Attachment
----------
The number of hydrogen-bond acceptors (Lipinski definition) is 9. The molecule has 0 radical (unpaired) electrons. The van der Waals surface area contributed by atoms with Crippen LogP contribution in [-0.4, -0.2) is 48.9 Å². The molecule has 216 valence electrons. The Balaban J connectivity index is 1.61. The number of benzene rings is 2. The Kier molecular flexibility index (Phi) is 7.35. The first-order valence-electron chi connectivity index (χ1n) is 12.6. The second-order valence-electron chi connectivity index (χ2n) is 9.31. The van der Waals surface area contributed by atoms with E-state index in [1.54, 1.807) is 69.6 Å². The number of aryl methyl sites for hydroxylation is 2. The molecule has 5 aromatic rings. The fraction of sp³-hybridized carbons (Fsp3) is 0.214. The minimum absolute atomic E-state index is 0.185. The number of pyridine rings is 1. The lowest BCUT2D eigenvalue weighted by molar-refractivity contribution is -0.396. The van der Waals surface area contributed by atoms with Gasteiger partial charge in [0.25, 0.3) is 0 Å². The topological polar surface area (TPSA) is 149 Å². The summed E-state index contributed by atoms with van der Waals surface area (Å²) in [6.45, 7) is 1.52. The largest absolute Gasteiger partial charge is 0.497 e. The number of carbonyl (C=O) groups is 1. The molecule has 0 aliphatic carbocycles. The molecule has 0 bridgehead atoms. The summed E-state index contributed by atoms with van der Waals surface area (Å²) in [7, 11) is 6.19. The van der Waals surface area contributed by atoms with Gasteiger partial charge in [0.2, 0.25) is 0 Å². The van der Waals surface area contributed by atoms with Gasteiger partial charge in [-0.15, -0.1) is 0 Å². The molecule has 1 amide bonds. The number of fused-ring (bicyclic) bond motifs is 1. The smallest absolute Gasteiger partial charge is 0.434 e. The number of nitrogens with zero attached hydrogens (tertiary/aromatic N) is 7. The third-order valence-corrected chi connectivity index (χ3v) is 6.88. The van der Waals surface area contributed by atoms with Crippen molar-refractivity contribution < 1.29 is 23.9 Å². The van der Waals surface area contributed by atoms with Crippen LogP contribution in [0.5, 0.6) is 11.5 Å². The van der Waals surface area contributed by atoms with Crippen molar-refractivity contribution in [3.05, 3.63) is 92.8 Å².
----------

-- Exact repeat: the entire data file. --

The number of hydrogen-bond acceptors (Lipinski definition) is 9. The molecule has 0 radical (unpaired) electrons. The van der Waals surface area contributed by atoms with Crippen LogP contribution in [-0.4, -0.2) is 48.9 Å². The molecule has 216 valence electrons. The Balaban J connectivity index is 1.61. The number of benzene rings is 2. The Kier molecular flexibility index (Phi) is 7.35. The first-order valence-electron chi connectivity index (χ1n) is 12.6. The second-order valence-electron chi connectivity index (χ2n) is 9.31. The van der Waals surface area contributed by atoms with E-state index in [1.54, 1.807) is 69.6 Å². The number of aryl methyl sites for hydroxylation is 2. The molecule has 5 aromatic rings. The fraction of sp³-hybridized carbons (Fsp3) is 0.214. The minimum absolute atomic E-state index is 0.185. The number of pyridine rings is 1. The lowest BCUT2D eigenvalue weighted by molar-refractivity contribution is -0.396. The van der Waals surface area contributed by atoms with Gasteiger partial charge in [0.25, 0.3) is 0 Å². The topological polar surface area (TPSA) is 149 Å². The summed E-state index contributed by atoms with van der Waals surface area (Å²) in [6.45, 7) is 1.52. The largest absolute Gasteiger partial charge is 0.497 e. The number of carbonyl (C=O) groups is 1. The molecule has 0 aliphatic carbocycles. The molecule has 0 bridgehead atoms. The summed E-state index contributed by atoms with van der Waals surface area (Å²) in [7, 11) is 6.19. The van der Waals surface area contributed by atoms with Gasteiger partial charge in [0.2, 0.25) is 0 Å². The van der Waals surface area contributed by atoms with Gasteiger partial charge in [-0.15, -0.1) is 0 Å². The molecule has 1 amide bonds. The number of fused-ring (bicyclic) bond motifs is 1. The smallest absolute Gasteiger partial charge is 0.434 e. The number of nitrogens with zero attached hydrogens (tertiary/aromatic N) is 7. The third-order valence-corrected chi connectivity index (χ3v) is 6.88. The van der Waals surface area contributed by atoms with Crippen molar-refractivity contribution < 1.29 is 23.9 Å². The van der Waals surface area contributed by atoms with Crippen LogP contribution in [0.5, 0.6) is 11.5 Å². The van der Waals surface area contributed by atoms with Crippen molar-refractivity contribution in [3.05, 3.63) is 92.8 Å².